than a real emotion; for his descriptions are neither pastoral nor unartificial. Hazlitt has greatly lauded his Rimini in the Edinburgh Review.* That sublime episode of Dante was a delicate thing to meddle with. Leigh Hunt has overlaid it with an abundance of voluptuous images, and with the pomp of his descriptions, the reader becomes impatient in the midst of the brilliant court, and the magnificent fites to which he is in the first instance conveyed; where the poet seems to revel to such a degree as to lose sight of his two lovers; one is accordingly prompted to skip the two first books in order to find Dante again in the 3rd, which is more dramatic, but which is spun out to a still greater length. In the English poet's narrative, the famous line
"Quel giorno piu non vi legemmo avante"
is divested of the chaste grace, and charm, which it possesses in the mouth of Danle's Francesca. If Hazlitt had been less intimate with Leigh Hunt, he would have perceived, when quoting this passage, that his friend had permitted that character of sensuality which is one of the distinguishing traits of his poetry to transpire. Dante excellently says
"La bocca mi bacio tutto tremante." 1
But Leigh Hunt adds; "sweet was that long
• Mr. Hazlitt has somewhere said that Leigh Hunt was born with the disposition of a lord. Leigh Hunt has written the dedication of a poem lo Lord Byron commencing," My dear Lord Byron."
kiss," and neglects the quel giorno non w legemmo mat. The poem however was not written in a boudoir, but in a prison. The Quarterly Review, which has treated Hunt with obvious malevolence, could not abstain from pointing out this defect. The France sea of Rimini is not worth Lord Byron's Parisina. Mr. Leigh Hunt has himself been very severe on his contemporaries in the text and notes of a poem entitled The Banquet of Poets ; which sufficiently demonstrates that a rich imagination is not sufficient to constitute a poet of the first order.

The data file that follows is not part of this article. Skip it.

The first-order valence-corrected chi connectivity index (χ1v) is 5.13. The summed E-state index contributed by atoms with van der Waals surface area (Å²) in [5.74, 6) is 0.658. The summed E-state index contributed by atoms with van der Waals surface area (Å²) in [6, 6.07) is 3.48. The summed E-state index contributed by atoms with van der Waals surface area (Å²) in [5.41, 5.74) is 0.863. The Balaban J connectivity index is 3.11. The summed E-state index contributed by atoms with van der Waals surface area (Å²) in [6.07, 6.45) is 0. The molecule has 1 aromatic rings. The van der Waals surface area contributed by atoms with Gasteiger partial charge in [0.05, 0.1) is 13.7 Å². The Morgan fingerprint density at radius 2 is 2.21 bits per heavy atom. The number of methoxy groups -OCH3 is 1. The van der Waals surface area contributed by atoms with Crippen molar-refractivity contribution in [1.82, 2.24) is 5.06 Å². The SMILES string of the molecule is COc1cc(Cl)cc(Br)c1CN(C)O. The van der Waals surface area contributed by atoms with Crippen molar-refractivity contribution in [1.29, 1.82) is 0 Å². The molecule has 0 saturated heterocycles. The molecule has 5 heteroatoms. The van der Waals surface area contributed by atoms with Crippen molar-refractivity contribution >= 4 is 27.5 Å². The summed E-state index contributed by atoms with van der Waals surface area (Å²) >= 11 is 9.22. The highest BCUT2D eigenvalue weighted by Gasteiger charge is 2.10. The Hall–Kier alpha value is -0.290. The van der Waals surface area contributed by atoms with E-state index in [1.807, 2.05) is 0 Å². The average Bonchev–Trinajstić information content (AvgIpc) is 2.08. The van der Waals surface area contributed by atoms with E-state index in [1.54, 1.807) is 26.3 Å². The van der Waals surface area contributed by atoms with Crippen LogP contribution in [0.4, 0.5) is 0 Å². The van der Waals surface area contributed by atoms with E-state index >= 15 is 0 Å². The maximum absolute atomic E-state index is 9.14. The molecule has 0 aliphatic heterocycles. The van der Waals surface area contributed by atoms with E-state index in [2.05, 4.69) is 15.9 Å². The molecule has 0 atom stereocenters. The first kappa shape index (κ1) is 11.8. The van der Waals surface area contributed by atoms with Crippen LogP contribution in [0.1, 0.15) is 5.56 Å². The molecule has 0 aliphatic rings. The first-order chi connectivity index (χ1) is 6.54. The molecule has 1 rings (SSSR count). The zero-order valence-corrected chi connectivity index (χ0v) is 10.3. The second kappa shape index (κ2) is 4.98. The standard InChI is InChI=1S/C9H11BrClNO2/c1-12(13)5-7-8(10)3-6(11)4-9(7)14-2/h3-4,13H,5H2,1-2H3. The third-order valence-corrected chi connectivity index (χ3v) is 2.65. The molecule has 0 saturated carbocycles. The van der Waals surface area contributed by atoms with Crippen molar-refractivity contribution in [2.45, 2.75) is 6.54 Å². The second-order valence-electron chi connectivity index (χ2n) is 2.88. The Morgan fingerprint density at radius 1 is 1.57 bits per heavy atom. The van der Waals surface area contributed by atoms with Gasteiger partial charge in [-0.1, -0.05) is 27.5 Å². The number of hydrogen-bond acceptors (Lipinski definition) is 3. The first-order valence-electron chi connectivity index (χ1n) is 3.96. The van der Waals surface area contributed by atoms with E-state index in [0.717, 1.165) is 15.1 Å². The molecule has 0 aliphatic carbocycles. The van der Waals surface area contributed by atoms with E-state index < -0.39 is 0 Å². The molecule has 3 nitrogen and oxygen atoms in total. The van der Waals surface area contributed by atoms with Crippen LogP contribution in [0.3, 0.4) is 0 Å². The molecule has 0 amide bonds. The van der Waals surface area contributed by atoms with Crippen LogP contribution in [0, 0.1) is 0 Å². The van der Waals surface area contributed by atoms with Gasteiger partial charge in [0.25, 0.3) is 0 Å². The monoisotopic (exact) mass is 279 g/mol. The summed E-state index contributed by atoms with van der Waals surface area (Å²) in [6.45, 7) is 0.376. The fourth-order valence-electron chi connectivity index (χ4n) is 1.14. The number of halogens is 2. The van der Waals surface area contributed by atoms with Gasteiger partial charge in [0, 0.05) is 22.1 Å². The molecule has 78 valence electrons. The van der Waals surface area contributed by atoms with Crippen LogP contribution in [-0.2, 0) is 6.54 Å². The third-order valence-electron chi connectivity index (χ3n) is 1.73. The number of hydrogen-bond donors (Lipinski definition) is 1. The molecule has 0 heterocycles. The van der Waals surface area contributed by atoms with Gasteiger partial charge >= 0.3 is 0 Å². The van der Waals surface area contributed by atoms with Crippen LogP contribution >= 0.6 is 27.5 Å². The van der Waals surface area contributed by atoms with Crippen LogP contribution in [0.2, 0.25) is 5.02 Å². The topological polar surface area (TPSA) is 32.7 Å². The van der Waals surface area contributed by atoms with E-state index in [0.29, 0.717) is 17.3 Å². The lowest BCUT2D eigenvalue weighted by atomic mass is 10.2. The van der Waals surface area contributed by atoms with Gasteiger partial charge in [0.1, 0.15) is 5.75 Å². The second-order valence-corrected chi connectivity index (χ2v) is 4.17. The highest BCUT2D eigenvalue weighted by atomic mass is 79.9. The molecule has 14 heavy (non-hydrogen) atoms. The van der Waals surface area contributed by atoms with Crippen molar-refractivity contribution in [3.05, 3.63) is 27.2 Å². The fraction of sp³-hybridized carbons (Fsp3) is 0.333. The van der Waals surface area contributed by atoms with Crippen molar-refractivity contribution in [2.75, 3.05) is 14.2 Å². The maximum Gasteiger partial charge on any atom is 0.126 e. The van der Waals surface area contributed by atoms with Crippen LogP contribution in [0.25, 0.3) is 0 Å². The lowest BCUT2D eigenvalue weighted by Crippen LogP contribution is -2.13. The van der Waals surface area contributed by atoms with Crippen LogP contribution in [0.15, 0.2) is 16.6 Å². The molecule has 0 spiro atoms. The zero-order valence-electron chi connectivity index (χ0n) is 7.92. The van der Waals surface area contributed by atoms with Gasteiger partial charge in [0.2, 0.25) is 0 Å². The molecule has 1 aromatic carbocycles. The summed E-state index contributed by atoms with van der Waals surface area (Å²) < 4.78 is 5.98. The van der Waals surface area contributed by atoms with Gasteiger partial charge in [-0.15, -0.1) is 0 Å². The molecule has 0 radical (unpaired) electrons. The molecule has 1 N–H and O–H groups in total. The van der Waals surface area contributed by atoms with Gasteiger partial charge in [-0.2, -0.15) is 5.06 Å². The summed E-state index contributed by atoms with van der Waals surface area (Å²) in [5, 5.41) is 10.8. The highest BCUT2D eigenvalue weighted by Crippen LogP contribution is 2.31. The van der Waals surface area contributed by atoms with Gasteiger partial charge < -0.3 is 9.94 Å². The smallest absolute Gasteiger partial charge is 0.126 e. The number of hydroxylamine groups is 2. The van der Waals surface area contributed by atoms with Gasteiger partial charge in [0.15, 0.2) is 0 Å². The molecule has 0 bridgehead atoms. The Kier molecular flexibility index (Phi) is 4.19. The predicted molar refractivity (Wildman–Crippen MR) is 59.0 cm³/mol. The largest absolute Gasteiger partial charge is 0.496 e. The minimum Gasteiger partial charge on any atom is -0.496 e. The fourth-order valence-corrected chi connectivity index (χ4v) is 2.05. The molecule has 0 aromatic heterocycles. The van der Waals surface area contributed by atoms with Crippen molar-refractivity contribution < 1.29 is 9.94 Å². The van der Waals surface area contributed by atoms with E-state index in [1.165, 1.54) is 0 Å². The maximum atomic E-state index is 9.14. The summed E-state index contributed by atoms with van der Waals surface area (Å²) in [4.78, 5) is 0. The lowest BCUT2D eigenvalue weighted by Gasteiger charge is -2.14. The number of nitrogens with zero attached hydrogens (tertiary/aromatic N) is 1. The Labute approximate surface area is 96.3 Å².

'Greater expectations might justly be formed of another Arcadian appertaining to the same school, I refer to John Keats, a poet more contemplative than Leigh Hunt,* more incorrect, and quite as diffuse. His friends affirm that he went and died in Italy of a broken heart, in consequence of a criticism in the Quarterly Revieiv.f It was his aim to imbue the deities of the antient mythology with the metaphysical sentiments of modern passion. His Endymion and Lamia are replete with vivid strokes of painting.
Neither must I omit the elegance, (though tinctured with mannerism), the harmony, and gentle dreaminess of Proctor, who under the name of Barry Cornwall has published some
* Leigh Hunt's " Foliage" is neither better nor worse than his other poems; it possesses much vivid brilliancy, amplifications, but little originality.
t It would seem that Keats was affected at the same time with an extremely nervous egotism, and a tendency to consumption.